The Tea House: Riffing on Dilation Exercises
Today is brought to you by ginger pear white tea.
I hope you all had a chance to think about your personal magic you find in making your art. If you didn’t get a chance, or if you’re wondering why in the nine hells Spike is talking to you about tea, allow me to point you to last Monday’s Tea House entry.
Now, let’s talk about this week.
If you’ve spent any time on Bizarro Central or within the bizarro community, you’re guaranteed to have run into Alan M. Clark. Alan is an amazing artist. Though he’s primarily known within the wider speculative fiction community as an incredible visual artist, he’s also a mighty fine writer. I highly encourage you to check out both his books, Of Thimble and Threat: The Life of a Ripper Victim and Parliament of Crows.
So, let’s get down to the nitty-gritty of what we’re going to chat about today: ideas.
Ideas for art come from everywhere, as you’re probably aware. But sometimes we feel a little stuck. Maybe we want to make some art, but we’re not sure what art we want to make right now, or perhaps we’ve got a brush or pen in our hand, and we have no clue what to do with it.
There’s probably an infinite number of ways to develop ideas, and today we’re going to dig into a super-easy place to find those ideas.
Other people’s art.
And this is where Alan M. Clark comes in.
Alan M. Clark has an amazing series on Bizarro Central, which he refers to as “Dilation Exercises.” You can find a link to the ENTIRE series right HERE.
For this week’s exercise, we’re going to focus on fiction writing, but if you’re a visual artist or a musician or a poet, or another kind of artist, hang tight. I have ideas for you, too.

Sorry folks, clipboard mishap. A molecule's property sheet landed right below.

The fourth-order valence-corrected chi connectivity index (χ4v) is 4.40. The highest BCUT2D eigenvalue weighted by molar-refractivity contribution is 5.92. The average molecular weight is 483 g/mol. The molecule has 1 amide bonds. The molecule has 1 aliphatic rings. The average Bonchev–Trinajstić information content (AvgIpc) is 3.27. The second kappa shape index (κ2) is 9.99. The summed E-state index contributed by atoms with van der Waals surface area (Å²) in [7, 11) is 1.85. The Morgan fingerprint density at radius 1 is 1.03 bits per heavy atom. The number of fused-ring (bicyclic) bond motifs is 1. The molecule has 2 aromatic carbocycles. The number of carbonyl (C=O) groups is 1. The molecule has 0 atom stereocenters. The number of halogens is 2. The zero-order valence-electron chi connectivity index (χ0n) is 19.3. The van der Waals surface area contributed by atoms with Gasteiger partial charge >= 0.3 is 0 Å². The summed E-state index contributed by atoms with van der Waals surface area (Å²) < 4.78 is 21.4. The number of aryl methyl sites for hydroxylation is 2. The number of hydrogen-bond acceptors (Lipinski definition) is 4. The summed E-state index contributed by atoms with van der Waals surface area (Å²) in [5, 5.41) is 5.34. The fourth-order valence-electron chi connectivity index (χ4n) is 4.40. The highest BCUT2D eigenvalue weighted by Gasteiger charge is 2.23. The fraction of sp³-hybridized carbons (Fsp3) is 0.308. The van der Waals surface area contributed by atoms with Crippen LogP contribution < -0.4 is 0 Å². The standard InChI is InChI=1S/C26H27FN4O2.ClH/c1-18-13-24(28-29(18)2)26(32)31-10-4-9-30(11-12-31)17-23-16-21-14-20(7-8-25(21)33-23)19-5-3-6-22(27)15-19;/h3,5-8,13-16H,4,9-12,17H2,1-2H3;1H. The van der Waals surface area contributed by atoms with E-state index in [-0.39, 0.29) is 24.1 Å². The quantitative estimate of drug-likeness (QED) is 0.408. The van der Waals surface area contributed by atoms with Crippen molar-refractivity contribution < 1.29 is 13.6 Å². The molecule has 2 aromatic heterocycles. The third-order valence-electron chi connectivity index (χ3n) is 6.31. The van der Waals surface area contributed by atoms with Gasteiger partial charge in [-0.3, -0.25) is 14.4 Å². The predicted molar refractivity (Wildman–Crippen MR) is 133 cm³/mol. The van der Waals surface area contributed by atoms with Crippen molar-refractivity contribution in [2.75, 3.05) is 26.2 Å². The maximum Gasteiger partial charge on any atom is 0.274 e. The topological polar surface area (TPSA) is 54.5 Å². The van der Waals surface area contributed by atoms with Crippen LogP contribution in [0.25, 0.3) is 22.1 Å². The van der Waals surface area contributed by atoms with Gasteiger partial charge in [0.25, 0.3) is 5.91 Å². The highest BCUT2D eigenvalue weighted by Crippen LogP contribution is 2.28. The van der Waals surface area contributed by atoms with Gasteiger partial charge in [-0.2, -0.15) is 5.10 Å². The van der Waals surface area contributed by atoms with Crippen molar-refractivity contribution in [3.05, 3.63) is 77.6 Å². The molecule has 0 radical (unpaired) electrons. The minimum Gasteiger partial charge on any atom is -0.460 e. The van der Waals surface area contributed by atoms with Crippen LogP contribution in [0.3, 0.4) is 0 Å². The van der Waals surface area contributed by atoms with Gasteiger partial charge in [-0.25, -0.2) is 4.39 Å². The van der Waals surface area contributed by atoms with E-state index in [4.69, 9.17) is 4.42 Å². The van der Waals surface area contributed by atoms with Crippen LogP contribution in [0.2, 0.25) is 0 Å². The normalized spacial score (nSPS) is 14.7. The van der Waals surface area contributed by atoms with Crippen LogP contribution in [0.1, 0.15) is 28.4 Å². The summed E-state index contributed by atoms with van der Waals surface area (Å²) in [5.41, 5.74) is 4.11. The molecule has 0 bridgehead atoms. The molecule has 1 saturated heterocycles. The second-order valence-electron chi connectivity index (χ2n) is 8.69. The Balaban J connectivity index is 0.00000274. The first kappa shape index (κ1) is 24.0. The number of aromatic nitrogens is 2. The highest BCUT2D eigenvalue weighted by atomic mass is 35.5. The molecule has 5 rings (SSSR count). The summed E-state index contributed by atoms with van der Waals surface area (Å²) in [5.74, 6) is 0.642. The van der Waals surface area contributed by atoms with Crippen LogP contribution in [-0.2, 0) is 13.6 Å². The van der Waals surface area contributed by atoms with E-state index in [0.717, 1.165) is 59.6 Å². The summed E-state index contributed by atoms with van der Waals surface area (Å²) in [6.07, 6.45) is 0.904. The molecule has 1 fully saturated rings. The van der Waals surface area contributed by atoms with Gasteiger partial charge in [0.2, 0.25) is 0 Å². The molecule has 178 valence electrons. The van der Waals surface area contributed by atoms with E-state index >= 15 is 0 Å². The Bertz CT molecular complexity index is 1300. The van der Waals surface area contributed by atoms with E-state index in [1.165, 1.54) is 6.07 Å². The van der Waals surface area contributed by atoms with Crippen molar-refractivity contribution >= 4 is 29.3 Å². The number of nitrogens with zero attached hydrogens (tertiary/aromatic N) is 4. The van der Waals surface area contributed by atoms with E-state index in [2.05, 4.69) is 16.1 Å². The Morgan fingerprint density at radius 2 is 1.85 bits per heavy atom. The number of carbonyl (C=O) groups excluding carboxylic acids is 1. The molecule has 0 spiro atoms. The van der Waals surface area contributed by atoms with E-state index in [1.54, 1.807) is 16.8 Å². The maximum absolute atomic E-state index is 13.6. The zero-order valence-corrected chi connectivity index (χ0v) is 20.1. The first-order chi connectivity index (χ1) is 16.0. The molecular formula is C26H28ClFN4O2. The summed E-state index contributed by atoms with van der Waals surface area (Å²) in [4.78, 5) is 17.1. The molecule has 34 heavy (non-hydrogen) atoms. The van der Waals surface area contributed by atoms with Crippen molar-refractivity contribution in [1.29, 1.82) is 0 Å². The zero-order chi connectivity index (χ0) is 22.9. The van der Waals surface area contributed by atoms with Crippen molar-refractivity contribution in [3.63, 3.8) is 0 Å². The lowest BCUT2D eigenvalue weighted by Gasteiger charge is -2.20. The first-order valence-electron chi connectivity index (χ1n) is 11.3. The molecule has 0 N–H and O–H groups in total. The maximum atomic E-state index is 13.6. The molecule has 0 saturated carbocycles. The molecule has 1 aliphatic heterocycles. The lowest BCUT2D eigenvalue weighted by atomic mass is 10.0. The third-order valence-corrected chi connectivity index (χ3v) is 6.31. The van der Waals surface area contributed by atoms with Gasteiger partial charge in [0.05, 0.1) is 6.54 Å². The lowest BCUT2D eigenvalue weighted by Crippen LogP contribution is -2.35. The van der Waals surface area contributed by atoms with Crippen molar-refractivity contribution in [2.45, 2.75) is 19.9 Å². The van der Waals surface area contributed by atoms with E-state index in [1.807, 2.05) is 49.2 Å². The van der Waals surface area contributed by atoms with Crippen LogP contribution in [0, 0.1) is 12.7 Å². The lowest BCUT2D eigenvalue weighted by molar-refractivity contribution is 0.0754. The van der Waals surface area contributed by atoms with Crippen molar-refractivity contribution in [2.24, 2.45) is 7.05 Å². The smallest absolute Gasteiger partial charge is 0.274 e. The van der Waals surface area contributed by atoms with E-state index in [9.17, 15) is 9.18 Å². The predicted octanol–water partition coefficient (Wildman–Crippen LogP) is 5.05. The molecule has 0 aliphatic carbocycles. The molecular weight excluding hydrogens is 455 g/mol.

Now, I encourage you to dig through Alan’s Dilation Exercises. Find one or two or three that speak to you. Set a timer for fifteen minutes and write about these pieces. What do they remind you of? What do they make you feel? What in the world do you think is going on in this piece? Don’t think — just write, for fifteen minutes.
When you’re done, reflect on what you wrote. Now, start again. Write for another fifteen minutes, synthesizing the pieces of art you picked and what you wrote for the first fifteen minutes. If you can’t come up with anything to begin with, write, “I’m stuck,” or “I don’t know,” or “Spike has a sexy mug of tea” until you get unstuck and the words start to come. And come they will. Don’t be hard on yourself — there’s no judgment here. Just play, and have fun. No one has to see this but you.
Now that you’ve got your words, what should you do? First, be excited that you rocked this exercise. Making good art is about practicing and practicing and practicing. You’ve just invested in improving your craft. You can choose to stick what you wrote in a drawer, or you can post it in the comments below (which would be AWESOME), or show your friends or writing group. Or you can further develop your exercise into a full story. The sky’s the limit — it’s your decision.
So, what do the poets and musicians and filmmakers and visual artists get out of this? I suggest doing something similar to what I suggested for the fiction writers. Check out one or two or three pieces of Alan’s art. Write or sketch or fiddle around on the piano, trying to capture the images, emotions, sounds, etc. that Alan’s art evokes in you. Play with this for fifteen minutes.
Now, take what you came up with in those fifteen minutes and synthesize it with Alan’s art. Pull out your oil pastels and make a composite piece that is both your work and Alan’s. Or spend half an hour working on a melody or chord progression that evokes the emotion Alan’s art and your reaction. Play with some lyrics, play with writing poetry. Write a monologue or some dialog or short scene that could appear on Adult Swim.
Let Alan inspire you, and inspire yourself.
Until next week,